There’s really nothing shocking here. We loop through all the lines in our text, if a line starts with ‘v’ we push a vertex into our array of vertices, if it starts with ‘f’ we push a face into the faces array containing the vertex indices. Once we’ve gone through all the lines we return an object containing our vertex and face arrays.
Rendering the Model
Now we’re finally ready to render our model! We add the following code to the end of our
First we set up some variables that lets us position where we draw onto the canvas. We want to center our drawing, so we calculate the center X and Y coordinates. The teapot we’re rendering is kinda small though, so we’ll just multiply all coordinates by a
scale variable, and it sits on top of zero on the Y axis, so we add an offset to that as well.
If all vertices look good we draw a line from vertex 0, to vertex 1, to vertex 2, and back to vertex 0. You might notice that we’re subtracting the vertices’ Y coordinates from the center Y coordinate, instead of adding them. That’s because in 3D space a bigger value for Y means the position is higher up, but we’re drawing in 2D space where a higher value means the position is actually lower, so we subtract the value instead of adding it. This isn’t a problem for now, and it’ll fix itself when we start doing proper 3D transformations later on.
Finally, we update our canvas with our new pixel data to see the results. And viola, we have a teapot!
The astute among you might notice something doesn’t seem quite right. Every quad on the model is divided like a sort of X shape, into what appears to be 4 triangles. What is actually happening is that we’re drawing the model’s wireframe without backface culling, that is we are drawing the back of the teapot as well as the front, and they line up and overlap perfectly because of how the model is made, but the diagonal faces the opposite way, creating the X shape.
The lessons I was following saved backface culling for the 2nd lesson but I figured I’d get a head start and implement it straight away. Face culling relies on something called the polygon’s winding order; the clockwise or counterclockwise direction you get if you follow the order of the vertices inside the polygon on the screen from one, to the next, to the next, to the first. In OpenGL the convention is that if the order of vertices is counterclockwise, then we’re looking at the front of a polygon, if its clockwise then we’re looking at the back of a polygon and (unless specified otherwise by the programmer) we don’t need to draw it.
Unfortunately, this does involve some math. Feel free to skip most of the explanations below and skip straight to the code, but for those interested in understanding how to do it, I’ll explain. To figure out the winding order, we need to perform the following steps:
- Transform all the vertices to screen space.
- Calculate the cross product of two of the polygon’s edges.
- Check the Z component of the result to see if the polygon is front or back facing.
Given that we have our vertices in screen space, we know that X is the horizontal axis, Y is the vertical axis, and Z is the axis that points into and out of the screen. The X and Y axes aren’t going to tell us if we’re looking at the back or front, we want the axis that either points towards us, or away from us, to tell us if we’re looking at the polygon’s back or front. That means we don’t actually need the full cross product, but just the Z component, defined as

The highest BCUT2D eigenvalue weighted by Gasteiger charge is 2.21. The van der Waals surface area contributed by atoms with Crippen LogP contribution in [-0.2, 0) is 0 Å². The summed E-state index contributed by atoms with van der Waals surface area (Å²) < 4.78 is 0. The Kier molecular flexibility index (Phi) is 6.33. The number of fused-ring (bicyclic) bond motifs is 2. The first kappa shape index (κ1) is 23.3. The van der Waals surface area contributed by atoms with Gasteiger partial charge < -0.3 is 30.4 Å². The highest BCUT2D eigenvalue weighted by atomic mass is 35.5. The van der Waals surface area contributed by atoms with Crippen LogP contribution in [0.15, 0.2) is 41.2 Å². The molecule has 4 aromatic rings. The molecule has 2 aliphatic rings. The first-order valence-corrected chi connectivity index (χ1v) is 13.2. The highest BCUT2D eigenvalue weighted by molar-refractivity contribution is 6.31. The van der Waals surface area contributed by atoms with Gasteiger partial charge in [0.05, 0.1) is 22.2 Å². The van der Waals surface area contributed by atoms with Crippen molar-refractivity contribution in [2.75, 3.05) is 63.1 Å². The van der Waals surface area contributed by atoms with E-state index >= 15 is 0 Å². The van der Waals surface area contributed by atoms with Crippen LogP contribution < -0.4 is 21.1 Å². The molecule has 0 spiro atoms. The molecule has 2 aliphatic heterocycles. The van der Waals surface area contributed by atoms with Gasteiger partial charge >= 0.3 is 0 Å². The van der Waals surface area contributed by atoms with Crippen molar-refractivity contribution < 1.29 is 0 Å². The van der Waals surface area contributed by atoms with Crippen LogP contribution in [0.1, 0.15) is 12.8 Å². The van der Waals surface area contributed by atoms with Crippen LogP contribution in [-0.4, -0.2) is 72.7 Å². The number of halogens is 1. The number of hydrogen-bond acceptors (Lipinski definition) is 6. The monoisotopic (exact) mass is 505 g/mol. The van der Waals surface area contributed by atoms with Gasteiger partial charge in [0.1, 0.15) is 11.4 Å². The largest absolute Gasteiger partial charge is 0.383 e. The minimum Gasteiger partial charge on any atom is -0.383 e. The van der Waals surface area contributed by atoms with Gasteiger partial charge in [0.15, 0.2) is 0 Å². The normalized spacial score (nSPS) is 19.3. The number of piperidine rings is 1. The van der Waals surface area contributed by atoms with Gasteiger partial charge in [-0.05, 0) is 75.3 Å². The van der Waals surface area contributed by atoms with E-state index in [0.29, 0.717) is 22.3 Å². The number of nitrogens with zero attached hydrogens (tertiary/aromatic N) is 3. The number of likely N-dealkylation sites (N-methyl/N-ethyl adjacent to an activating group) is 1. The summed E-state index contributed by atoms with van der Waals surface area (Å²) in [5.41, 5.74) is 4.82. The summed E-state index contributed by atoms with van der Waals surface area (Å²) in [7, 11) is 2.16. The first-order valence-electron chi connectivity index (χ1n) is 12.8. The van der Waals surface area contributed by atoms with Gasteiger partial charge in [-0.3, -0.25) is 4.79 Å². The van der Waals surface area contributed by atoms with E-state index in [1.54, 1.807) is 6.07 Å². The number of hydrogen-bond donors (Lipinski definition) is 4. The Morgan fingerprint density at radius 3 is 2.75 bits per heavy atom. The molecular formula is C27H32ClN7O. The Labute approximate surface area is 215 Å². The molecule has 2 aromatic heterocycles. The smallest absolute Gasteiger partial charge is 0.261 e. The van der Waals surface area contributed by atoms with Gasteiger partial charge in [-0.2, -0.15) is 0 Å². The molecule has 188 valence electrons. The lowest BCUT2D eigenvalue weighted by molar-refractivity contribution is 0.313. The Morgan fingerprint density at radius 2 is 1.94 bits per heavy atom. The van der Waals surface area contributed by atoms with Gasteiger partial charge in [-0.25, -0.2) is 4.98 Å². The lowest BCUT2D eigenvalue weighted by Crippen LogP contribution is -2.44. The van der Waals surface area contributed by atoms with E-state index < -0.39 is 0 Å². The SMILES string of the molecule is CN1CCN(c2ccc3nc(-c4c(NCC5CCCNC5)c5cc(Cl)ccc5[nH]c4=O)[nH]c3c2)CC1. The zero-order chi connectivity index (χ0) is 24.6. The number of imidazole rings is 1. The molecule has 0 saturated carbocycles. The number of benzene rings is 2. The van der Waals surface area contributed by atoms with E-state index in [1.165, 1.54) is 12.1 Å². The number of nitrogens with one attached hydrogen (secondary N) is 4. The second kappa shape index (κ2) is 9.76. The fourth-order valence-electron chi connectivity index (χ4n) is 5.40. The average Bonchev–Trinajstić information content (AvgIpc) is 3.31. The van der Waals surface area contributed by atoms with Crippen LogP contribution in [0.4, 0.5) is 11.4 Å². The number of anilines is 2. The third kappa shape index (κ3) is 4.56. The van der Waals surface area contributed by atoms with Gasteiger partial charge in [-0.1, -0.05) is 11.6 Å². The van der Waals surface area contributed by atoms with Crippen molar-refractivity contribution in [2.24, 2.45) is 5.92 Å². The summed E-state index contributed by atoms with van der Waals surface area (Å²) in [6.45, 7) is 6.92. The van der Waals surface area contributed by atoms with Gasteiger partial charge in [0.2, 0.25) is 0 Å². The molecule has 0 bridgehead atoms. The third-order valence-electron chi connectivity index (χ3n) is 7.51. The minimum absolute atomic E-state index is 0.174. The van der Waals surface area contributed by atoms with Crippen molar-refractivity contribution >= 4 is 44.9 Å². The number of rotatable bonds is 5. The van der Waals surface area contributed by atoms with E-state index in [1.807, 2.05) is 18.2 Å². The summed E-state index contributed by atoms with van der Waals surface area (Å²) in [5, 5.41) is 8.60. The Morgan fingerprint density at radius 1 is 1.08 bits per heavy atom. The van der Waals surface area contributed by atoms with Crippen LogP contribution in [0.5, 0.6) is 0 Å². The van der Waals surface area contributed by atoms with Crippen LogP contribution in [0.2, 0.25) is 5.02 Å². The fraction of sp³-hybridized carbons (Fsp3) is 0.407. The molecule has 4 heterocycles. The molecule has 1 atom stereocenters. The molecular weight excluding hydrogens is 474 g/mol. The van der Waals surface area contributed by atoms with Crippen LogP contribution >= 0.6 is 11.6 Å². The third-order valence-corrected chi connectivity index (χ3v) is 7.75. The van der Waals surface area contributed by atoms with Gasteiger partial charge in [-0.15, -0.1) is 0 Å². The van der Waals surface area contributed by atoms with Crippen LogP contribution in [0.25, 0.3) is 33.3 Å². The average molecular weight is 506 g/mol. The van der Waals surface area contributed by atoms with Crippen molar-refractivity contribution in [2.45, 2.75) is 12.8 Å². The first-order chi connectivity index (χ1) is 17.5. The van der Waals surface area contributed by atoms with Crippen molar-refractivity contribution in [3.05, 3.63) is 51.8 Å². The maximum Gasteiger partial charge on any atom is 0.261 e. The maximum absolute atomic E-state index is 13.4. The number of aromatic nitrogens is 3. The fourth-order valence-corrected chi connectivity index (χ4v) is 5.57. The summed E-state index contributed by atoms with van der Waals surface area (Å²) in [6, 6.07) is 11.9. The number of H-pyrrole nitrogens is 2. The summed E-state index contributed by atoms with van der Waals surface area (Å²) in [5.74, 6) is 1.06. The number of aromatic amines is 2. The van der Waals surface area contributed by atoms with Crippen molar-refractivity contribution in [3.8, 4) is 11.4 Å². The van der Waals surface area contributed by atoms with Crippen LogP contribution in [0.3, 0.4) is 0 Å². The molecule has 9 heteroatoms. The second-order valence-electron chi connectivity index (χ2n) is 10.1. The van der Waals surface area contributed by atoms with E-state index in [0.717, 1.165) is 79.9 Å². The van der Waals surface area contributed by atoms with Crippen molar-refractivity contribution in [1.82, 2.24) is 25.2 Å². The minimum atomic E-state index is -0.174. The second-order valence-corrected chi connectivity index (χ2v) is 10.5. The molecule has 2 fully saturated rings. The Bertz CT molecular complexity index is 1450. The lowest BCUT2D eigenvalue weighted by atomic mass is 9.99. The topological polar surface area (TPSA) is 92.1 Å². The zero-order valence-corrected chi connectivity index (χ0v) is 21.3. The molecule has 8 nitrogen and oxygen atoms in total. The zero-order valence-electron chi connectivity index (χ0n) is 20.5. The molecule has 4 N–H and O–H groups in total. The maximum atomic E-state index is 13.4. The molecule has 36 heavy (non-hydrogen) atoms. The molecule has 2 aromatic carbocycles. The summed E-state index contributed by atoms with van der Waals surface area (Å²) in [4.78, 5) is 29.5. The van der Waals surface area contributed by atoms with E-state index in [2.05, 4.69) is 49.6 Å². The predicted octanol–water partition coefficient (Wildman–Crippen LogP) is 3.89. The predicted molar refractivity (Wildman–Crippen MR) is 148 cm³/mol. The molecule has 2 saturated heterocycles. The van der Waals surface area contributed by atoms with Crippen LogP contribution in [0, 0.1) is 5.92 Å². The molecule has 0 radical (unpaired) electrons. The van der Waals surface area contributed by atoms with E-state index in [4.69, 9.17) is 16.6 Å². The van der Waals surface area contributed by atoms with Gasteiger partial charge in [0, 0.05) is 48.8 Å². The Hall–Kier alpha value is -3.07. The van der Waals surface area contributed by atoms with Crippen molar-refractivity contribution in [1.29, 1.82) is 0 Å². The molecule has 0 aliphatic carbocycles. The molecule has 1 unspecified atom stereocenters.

a.x * b.y - a.y * b.x, which saves us a lot of calculations.
Unfortunately our vertices are not defined relative to the origin. Fortunately, it’s easy to fix that. Imagine a line from a point at (1, 1) to another point at (5, 1), the red line in the image above. If you subtract the former point from the latter point, you get a point that’s at (5-1, 1-1) or (4, 0) in space. If you then draw the green line from (0, 0) to (4, 0), you’d get the same line as the red one, just eminating from the origin instead of from somewhere else.
We can do the same with 3D points, and we happen to have three of them; our vertices. If we subtract our first vertex’s positions from the 2nd and 3rd, we get two vectors that describe the edges of our triangle, starting at the origin, which lets us do our cross product cheaply and easily. So if we define our vertices as v0, v1, and v2 in order we get the following:
a.x = v1.x - v0.x a.y = v1.y - v0.y b.x = v2.x - v0.x b.y = v2.y - v0.y z = a.x * b.y - a.y * b.x z = (v1.x - v0.x) * (v2.y - v0.y) - (v1.y - v0.y) * (v2.x - v0.x)
You might notice we’re not calculating a.z or b.z, but that’s just because the calculation we’re doing doesn’t require those. If we try this out we wind up getting a negative value for Z if the vertices are counterclockwise, which lets us write our function as follows:
And we can add a call to this function to our drawing code to only draw polygons which are facing towards us:
This section was very heavy on the maths, but if you don’t understand the cross product you can just use the code as provided or read more about the cross product on Math Is Fun.
Note: In an earlier version of this article I said that
isCcw should return a negative value for front facing polygons even though OpenGL specifies that a negative Z value points away from us, into the screen. I argued that this was correct because our screen coordinates are reversed from OpenGL’s where 0 is at the bottom, and Y increases towards the top. This explanation would have been correct if the cross product we were calculating was the cross product of the screen coordinates, unfortunately I failed to recognize that we were passing it the model’s vertices, which do not have a flipped Y axis, and thus would function completely as normal. Oops?
And this is what our final result looks like. Not bad! Next we’ll be adding triangle rasterization and some other things. You can find the source code download and relevant links below, and if you liked this post maybe give it a share using one of the buttons below or check out options to support our work.